Moving key business functions to the cloud involves a host of considerations, particularly when it comes to moving to a cloud-based financial planning and reporting solution. A major goal for any business evaluating the transition is to translate the value back to the organization, which requires evaluating cost of ownership, understanding practical first steps to stand up a working proof of concept (POC), and obtaining buy-in from the rest of the organization.
“Companies are choosing to extend these business functions to a broader community in their business. A true cloud solution founded on simplicity and flexibility is beneficial for many other reasons, including less reliance on IT, more flexibility, modernization, and new toolsets and solutions that make this environment easily scalable and yield cost-saving results,” says Jonathan Essig, Managing Partner, Sales & Solutions at SimpleFi Solutions. Essig is also an experienced EPM architect with focus on analytics, financial planning, and consolidation solutions and holds a Bachelor of Science in Finance and is a Certified Public Accountant.
He says considerations for moving financial planning and reporting to the cloud range from which approach to take (big bang vs. a phased approach), to understanding and leveraging current value, to ensuring proper management of internal resources. Essig will provide a deep dive into these considerations during his session at our SAPinsider 2020 Las Vegas conference March 17-19. The following article provides some key tips and highlights.
Evaluate Use Cases to Identify Where You’re Currently Getting Value
For most companies, taking an agile approach when moving financial planning and reporting to the cloud is highly recommended because you’re moving from the rigid nature of an on-premise environment to the simplified, flexible cloud environment. Moving an entire functional area in one fell swoop is not ideal for every company; instead, says Essig, many companies should take an agile approach by biting off a small chunk and augmenting the existing on-premise investment to get value. Evaluating use cases is a great way to understand where you can extend existing on-premise investments and which areas are not returning value.
Most organizations that Essig has worked with have chosen to take a phased approach (which can last multiple years) as opposed to a big bang approach (moving everything over at once) but there are reasons for each approach. Essig will provide more insight into these reasons during his presentation.
Managing Internal Resources is Essential for Realizing Value
Migrating to the cloud creates change in any operating model. “There are a lot of advantages to moving financial planning and reporting to the cloud but change management can be one of the biggest hurdles for companies to get past to realize value,” says Essig. Especially when a company may currently be managing a lot of in-house resources, it can be scary for internal team members to think about how they fit into the organization and understand where they can add value under a new operating model.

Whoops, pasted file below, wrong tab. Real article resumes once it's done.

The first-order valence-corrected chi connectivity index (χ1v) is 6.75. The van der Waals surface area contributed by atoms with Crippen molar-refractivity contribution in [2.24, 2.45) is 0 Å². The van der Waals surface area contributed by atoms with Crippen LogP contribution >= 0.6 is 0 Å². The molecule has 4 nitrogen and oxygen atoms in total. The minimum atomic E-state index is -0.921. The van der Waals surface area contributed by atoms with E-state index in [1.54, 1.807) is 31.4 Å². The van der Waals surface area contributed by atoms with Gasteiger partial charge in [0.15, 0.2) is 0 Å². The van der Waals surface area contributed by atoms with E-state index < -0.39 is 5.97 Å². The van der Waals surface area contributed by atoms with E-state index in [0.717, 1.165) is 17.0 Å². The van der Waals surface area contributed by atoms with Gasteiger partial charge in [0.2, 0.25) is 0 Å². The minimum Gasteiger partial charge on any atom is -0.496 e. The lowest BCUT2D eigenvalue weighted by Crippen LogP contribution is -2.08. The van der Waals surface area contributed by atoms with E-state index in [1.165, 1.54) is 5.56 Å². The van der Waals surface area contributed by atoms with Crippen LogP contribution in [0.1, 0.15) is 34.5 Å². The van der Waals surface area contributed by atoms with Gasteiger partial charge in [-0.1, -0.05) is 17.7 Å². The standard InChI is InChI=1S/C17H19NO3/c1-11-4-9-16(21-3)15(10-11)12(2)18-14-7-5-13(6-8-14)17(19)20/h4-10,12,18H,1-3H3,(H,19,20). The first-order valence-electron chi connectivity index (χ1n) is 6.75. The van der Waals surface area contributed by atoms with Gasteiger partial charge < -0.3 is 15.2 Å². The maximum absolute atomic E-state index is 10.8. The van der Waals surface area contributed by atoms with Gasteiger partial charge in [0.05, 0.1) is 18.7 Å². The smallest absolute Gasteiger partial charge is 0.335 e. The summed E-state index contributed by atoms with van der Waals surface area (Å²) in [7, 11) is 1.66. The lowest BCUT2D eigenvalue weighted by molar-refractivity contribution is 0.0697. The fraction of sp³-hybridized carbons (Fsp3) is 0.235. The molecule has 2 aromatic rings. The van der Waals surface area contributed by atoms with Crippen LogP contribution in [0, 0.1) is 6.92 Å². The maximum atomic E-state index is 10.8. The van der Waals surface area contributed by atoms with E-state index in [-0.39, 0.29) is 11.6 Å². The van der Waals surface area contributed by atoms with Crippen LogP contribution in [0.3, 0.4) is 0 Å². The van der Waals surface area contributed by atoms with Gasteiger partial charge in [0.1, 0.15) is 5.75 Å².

“Companies need to actively manage this change with their team members and help employees understand how they fit into the vision of the future,” says Essig. Assigning leaders to projects where goals align is also essential.
Know When to Lift and Shift and When You Shouldn’t
According to Essig, moving from SAP Business Planning and Consolidation (SAP BPC) to SAP Analytics Cloud is not necessarily the right scenario for a lift and shift of your legacy solution. If you lift and shift, you risk missing out on the additional value that SAP Analytics Cloud offers. “Take the time to rethink your processes to get the most value out of the tool. SAP Analytics Cloud does plug in and will pull over your on-premise application(s) like SAP BPC. Models and dimensionality can pull over automatically. You can continue to manage that metadata in SAP BPC and SAP Analytics Cloud will acquire that. When you’re ready to make the change, you can move the administration and management over to SAP Analytics Cloud,” says Essig.
A lot of the core nuts and bolts and blocking and tackling are very similar between the solutions too, so it hasn’t been a huge transition for inhouse resources that contain expertise in SAP BPC. “There’s a lot of common knowledge so we can take historic BPC applications and rebuild them fairly quickly with the new solution,” says Essig. Anything outside of the model, however, such as reports, logic, and planning functions, should be considered a reimplementation/rebuild.
Necessary process changes will vary depending on different business models and needs but Essig is seeing much for flexibility and simplicity available within SAP Analytics Cloud that is helping businesses tackle investments within a legacy tool more efficiently. “SAP Analytics Cloud allows for planning across the entire organization so it should be engaging with the business to support both your models and your processes, not just collect and aggregate data for corporate finance,” says Essig.
Register now to attend the full session and many others at SAPinsider’s conference in Las Vegas featuring six conferences covering financials; GRC; BI, analytics and HANA; admin, infrastructure, and platform; SAP S/4HANA; and cybersecurity.